Aug 7, 2014, 5:02 PM EDT
PORTLAND, Ore. — “Yes, I have played in games like that before,” he quipped, jumping on my mistake while trying to defuse the question. After MLS’s victory in a contentious All-Star Game, I’d asked about the second half’s intensity – a tone that drew the ire of Pep Guardiola. When I didn’t specify “All-Star Games” (merely asking about “games”), Donovan seized on the moment.
It’s the latest version of the story we’ve heard over the last five years: Landon Donovan just is not the same person. As a young player cast into the heat of U.S. Soccer’s (then) narrow spotlight, Donovan played the part of the reserved icon – a clichéd role that would prove soul-sucking for all but the grotesquely cynical.
Now, he can joke. He can prod. He can seize on a slip at the end of an interview. Maturation and changes in his personal life caused a turn four years ago. What emerged from an emotional World Cup and some time away from the game was an honesty that was refreshing from such an entrenched star.
[ RELATED: Donovan to retire at the end of the 2014 season ]
If Donovan was cautious before, perhaps rightly concerned his views that would be dissected ad nauseam, the new Landon was more confident: comfortable correcting a false assumption; personable enough to avoid offense. He was endearing enough to win misgiven hearts, yet flawed enough to endear empathy. If the media’s fawned over the new man, they weren’t the only ones. Everybody could empathize with the new Landon Donovan.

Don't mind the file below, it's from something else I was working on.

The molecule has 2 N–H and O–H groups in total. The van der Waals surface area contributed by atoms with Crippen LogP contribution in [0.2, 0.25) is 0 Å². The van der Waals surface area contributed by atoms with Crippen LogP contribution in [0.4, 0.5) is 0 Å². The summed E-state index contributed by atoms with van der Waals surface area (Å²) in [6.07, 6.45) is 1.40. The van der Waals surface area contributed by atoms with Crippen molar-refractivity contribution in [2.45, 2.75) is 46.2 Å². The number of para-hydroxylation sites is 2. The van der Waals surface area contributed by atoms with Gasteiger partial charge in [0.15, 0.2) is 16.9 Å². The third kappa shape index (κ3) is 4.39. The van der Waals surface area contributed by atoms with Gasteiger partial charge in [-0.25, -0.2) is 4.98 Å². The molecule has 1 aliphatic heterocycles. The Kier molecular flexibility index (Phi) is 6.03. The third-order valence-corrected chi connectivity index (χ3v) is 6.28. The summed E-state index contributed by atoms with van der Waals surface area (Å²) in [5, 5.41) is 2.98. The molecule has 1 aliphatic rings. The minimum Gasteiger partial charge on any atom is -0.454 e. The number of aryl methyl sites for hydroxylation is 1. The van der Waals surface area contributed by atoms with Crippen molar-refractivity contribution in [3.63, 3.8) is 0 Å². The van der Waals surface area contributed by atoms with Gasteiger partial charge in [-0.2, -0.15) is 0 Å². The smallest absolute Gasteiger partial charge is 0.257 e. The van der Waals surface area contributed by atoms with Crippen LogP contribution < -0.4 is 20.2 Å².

He is now an elder statesman, as much as any 32-year-old could ever be. He could pass judgment on the landscape with the authority of a legend, one whose honesty and fairness underscored his transformation. Whereas the pro forma approach of his prime showed greater deference, Donovan had evolved into a voice. Right or wrong, he had earned our trust.
That was most evident in May, when he was excluded from what could have been his last World Cup. As the U.S. soccer world exploded around him — expressing the rage of a fanbase that’d followed him into their own soccer primes — Donovan presented calm, even while expressing clear dissent.
No, he didn’t see the same world as Jurgen Klinsmann, and yes, he thought he should be in Brazil. But he wasn’t going to lead a revolt. It was just the latest, albeit unfortunate, stop along his road, one that wouldn’t stop him from being the clear, open player he’d evolved into. I’m not going to Brazil, and that’s heart-breaking, but tomorrow comes, regardless.
[ RELATED: Open letter explains Donovan's retirement ]
There’ll be a lot of talk about that World Cup snub. Donovan may downplay its part, but don’t be too cynical when he does. For as much as his international self was part of his identify, it’s hard to reconcile a Donovan that wants to play soccer walking away merely because of a diminished role with the U.S. Though the World Cup was an obvious goal, playing for the national team hasn’t been a significant part of his life since returning from Cambodia. At some level, while being a “mere” All-Star for Los Angeles, Donovan just wanted to play soccer.